***/**** Image B+ Sound A- Extras B-
starring Morgan Freeman, Matt Damon, Tony Kgoroge, Patrick Mofokeng
screenplay by Anthony Peckham, based on the book Playing the Enemy by John Carlin
directed by Clint Eastwood
by Walter Chaw During an awards season seemingly devoted to surveying the racial divide, Clint Eastwood's Invictus lands a glancing blow as a Reconciliation sports melodrama that avoids the hysterical outburst even as it fails to hit one out of the park. Of the two, I think I'd rather the former. Expecting a (more) self-important Hoosiers, I was pleasantly surprised by Eastwood's leisurely, cocksure, tempered-by-age stroll through the first days post-Apartheid as Nelson Mandela (Morgan Freeman, finally playing Abraham Lincoln) is tasked with the near-impossible job of suturing a nation coming out from under a long Plantation nightmare without his administration becoming exactly what the minority Afrikaner fears. It locates sports as one quick avenue to the heart of the lowest common denominator (just as the existence of Invictus locates film as another), and it fires dual salvos at its audience by first being a sports underdog uplift flick without much sports or uplift, then in not deigning to explain the fundamentals of rugby to its American audience, instead launching a quick jab at America's reluctance to engage the worlds' pastimes (rugby and soccer, notably). What it really does for the race conversation is allow Eastwood the opportunity to at last feature Freeman in a movie designed around him as opposed to having him--as he did in Million Dollar Baby and Unforgiven--function as a comparative component against which the white protagonist is memorialized and measured. Better late than never.
Against a slow burn of handing over the reigns of government from agent-of-change President de Klerk, Eastwood tells the story of how Mandela redefined national Rugby team the Springboks, long-associated with Apartheid, along racially-inclusive lines. He tells it in his now-trademark broad, lazy strokes with pronouncements predictably noble and performances predictably stuffy and prestigious. Gone, though, are the shadow-enshrouded tableaux and deadweight Paul Haggis--meaning that all of it lands without the imperious portent of crap like Flags of Our Fathers. Meaning that it's surprisingly good. Captain of the team is wooden Francois Pienaar (a beefed-up Matt Damon), who, after meeting with Mandela over a spot of tea, doesn't seem so much inspired as very subtly changed from passive indifference to passive activism.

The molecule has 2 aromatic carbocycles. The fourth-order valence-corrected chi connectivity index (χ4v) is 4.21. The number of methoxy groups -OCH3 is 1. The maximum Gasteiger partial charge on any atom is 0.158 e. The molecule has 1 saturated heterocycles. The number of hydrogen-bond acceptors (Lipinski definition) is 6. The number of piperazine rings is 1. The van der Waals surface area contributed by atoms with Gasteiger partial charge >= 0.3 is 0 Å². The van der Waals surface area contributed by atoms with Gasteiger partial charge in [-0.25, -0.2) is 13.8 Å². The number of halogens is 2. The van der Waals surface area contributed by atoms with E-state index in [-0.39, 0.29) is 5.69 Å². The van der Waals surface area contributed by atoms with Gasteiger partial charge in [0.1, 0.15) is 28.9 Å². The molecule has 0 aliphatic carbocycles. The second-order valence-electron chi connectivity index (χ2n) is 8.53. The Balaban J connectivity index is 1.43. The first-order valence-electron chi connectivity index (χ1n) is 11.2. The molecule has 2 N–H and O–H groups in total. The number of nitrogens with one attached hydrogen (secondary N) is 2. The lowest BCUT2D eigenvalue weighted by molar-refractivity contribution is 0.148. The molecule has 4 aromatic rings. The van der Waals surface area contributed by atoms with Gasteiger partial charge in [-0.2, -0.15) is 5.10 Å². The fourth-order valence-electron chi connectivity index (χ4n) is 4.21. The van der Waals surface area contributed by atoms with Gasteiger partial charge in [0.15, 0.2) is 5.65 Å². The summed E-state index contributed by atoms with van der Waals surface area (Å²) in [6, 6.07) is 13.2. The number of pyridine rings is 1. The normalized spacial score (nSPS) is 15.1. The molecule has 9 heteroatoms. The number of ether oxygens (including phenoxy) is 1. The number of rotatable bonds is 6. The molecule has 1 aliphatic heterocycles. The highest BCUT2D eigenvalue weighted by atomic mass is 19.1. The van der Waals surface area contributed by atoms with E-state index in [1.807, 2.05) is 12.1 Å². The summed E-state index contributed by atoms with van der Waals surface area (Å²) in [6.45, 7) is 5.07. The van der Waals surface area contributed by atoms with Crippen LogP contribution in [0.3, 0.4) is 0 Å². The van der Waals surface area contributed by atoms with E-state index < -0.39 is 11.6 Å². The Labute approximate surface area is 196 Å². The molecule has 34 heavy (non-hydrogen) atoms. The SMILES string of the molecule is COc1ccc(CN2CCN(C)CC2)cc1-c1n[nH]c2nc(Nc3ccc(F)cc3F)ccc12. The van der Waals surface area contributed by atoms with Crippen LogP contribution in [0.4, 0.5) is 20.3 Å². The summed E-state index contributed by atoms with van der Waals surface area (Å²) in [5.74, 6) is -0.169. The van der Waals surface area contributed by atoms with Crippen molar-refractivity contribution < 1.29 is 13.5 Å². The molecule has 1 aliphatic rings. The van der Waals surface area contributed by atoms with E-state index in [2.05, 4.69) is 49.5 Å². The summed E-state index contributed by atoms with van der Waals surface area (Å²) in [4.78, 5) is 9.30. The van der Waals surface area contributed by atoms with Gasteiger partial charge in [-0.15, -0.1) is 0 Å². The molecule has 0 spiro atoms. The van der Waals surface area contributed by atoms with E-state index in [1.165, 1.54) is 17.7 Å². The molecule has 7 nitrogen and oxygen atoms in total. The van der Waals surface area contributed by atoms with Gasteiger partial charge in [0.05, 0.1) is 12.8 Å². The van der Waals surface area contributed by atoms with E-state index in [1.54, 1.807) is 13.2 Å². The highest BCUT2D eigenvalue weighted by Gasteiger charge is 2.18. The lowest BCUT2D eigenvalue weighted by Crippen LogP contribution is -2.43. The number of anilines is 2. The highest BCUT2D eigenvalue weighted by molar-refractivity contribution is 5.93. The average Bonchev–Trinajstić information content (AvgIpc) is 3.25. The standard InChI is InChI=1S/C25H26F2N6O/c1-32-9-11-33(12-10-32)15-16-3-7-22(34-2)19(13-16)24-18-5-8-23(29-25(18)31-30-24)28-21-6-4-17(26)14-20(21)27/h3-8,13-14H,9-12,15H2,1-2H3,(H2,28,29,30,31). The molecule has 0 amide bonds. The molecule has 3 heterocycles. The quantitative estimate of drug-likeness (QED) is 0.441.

It's less that there's anything much lacking in the performance or the writing than that Invictus lacks urgency. The United States has elected a black President of its own and whatever outraged comparisons could be made to make this story contemporary are left in what feels like a different era altogether. It's not the end of racism (far from it), but it is the end of rousing liberal tracts' ability to cause any kind of mainstream ripple. What Eastwood's done is offer a relaxed, sober look at one facet of the group mind; not even the newly racially-integrated secret service tasked with protecting Mandela can have a real love-in until the Green and Black take home the cup. Invictus stands as that peculiar animal that doesn't suck and doesn't soar--a minor film from a revered filmmaker that showcases all of said filmmaker's faults. It's stodgy, noodling, loose at the edges, and reminds most this awards season of John Hillcoat's The Road in that it feels like time has passed it by. Still, it hits a few notes in its effort to hear the music. Originally published: December 11, 2009.
by Bill Chambers Warner's 2.40:1, 1080p Blu-ray presentation of Invictus is beholden to an awful colour-timing that sometimes renders Morgan Freeman's salt-and-pepper hair electric blue and consistently makes the grassy rugby field look like the dull turf of a tennis court. It's been painful to see Clint Eastwood, an ostensible classicist, go with such a faddishly steely, desaturated palette on his last few films (really, from Mystic River on), but this is the first time it's actively undermined the drama--neither the Springboks nor their opponents ever truly pop from the screen--and potentially impacted the tourism industry by making South Africa seem so parched and forbidding that when the film visits the prison colony of Robben Island, there's no real aesthetic contrast to speak of. The transfer's irreproachable in and of itself, though: crisp, filmic, and technically sound. A sporadically immersive soundmix is rendered in robust 5.1 DTS-HD MA.
There's an allegedly decent picture-in-picture jambalaya of interviews and behind-the-scenes ephemera (called, barf, "Vision, Courage and Honor") that lasts the length of the feature, but all I can access for the time being are a pair of featurettes as well as a 22-minute standard-def excerpt from Richard Schickel's The Eastwood Factor, which recently aired on TCM. Mandela and Morgan do interact, on occasions documented therein, but despite the title's limited promise "Mandela Meets Morgan" (28 mins., HD) broadens its focus to include such topics as Eastwood's failed "rugby cam" innovation and his nepotistic casting of son Scott in a pivotal role. Hard-training Damon--let me dash hopes right away: no one talks about his fake nose--meanwhile meets his own counterpart Francois Pienaar in the weirdly- but perhaps fittingly-segregated "Matt Damon Plays Rugby" (7 mins., HD), and Schickel follows Eastwood around the Warner backlot like the wheezy lost puppy he is in the aforementioned teaser. A HiDef "music trailer" for Invictus that's really just the theatrical trailer with a tail-end push for the soundtrack CD added rounds out the platter. The keepcase also contains the retail DVD with a bonus Digital Copy. Originally published: June 9, 2010.